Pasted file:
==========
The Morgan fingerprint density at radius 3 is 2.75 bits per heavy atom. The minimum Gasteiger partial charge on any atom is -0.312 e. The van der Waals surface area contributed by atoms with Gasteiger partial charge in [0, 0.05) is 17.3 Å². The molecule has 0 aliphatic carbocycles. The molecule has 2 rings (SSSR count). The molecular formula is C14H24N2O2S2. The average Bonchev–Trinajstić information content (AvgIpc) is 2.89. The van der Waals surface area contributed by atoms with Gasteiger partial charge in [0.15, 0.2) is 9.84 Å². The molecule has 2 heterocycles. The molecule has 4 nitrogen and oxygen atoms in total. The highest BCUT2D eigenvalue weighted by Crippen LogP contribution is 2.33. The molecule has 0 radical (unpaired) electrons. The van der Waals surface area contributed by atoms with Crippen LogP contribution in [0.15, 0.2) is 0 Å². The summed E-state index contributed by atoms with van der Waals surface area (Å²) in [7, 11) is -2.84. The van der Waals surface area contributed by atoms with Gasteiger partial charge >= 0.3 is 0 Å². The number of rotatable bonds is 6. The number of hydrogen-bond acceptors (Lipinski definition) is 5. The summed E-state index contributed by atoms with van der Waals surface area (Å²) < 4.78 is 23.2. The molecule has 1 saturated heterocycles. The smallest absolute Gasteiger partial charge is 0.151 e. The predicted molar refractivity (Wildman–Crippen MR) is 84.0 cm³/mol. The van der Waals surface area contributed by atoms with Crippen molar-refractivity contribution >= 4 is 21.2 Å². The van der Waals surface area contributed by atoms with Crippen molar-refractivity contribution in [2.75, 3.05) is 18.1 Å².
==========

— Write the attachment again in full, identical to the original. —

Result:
The Morgan fingerprint density at radius 3 is 2.75 bits per heavy atom. The minimum Gasteiger partial charge on any atom is -0.312 e. The van der Waals surface area contributed by atoms with Gasteiger partial charge in [0, 0.05) is 17.3 Å². The molecule has 0 aliphatic carbocycles. The molecule has 2 rings (SSSR count). The molecular formula is C14H24N2O2S2. The average Bonchev–Trinajstić information content (AvgIpc) is 2.89. The van der Waals surface area contributed by atoms with Gasteiger partial charge in [0.15, 0.2) is 9.84 Å². The molecule has 2 heterocycles. The molecule has 4 nitrogen and oxygen atoms in total. The highest BCUT2D eigenvalue weighted by Crippen LogP contribution is 2.33. The molecule has 0 radical (unpaired) electrons. The van der Waals surface area contributed by atoms with Crippen LogP contribution in [0.15, 0.2) is 0 Å². The summed E-state index contributed by atoms with van der Waals surface area (Å²) in [7, 11) is -2.84. The van der Waals surface area contributed by atoms with Gasteiger partial charge >= 0.3 is 0 Å². The number of rotatable bonds is 6. The number of hydrogen-bond acceptors (Lipinski definition) is 5. The summed E-state index contributed by atoms with van der Waals surface area (Å²) < 4.78 is 23.2. The molecule has 1 saturated heterocycles. The smallest absolute Gasteiger partial charge is 0.151 e. The predicted molar refractivity (Wildman–Crippen MR) is 84.0 cm³/mol. The van der Waals surface area contributed by atoms with Crippen molar-refractivity contribution >= 4 is 21.2 Å². The van der Waals surface area contributed by atoms with Crippen molar-refractivity contribution in [2.75, 3.05) is 18.1 Å².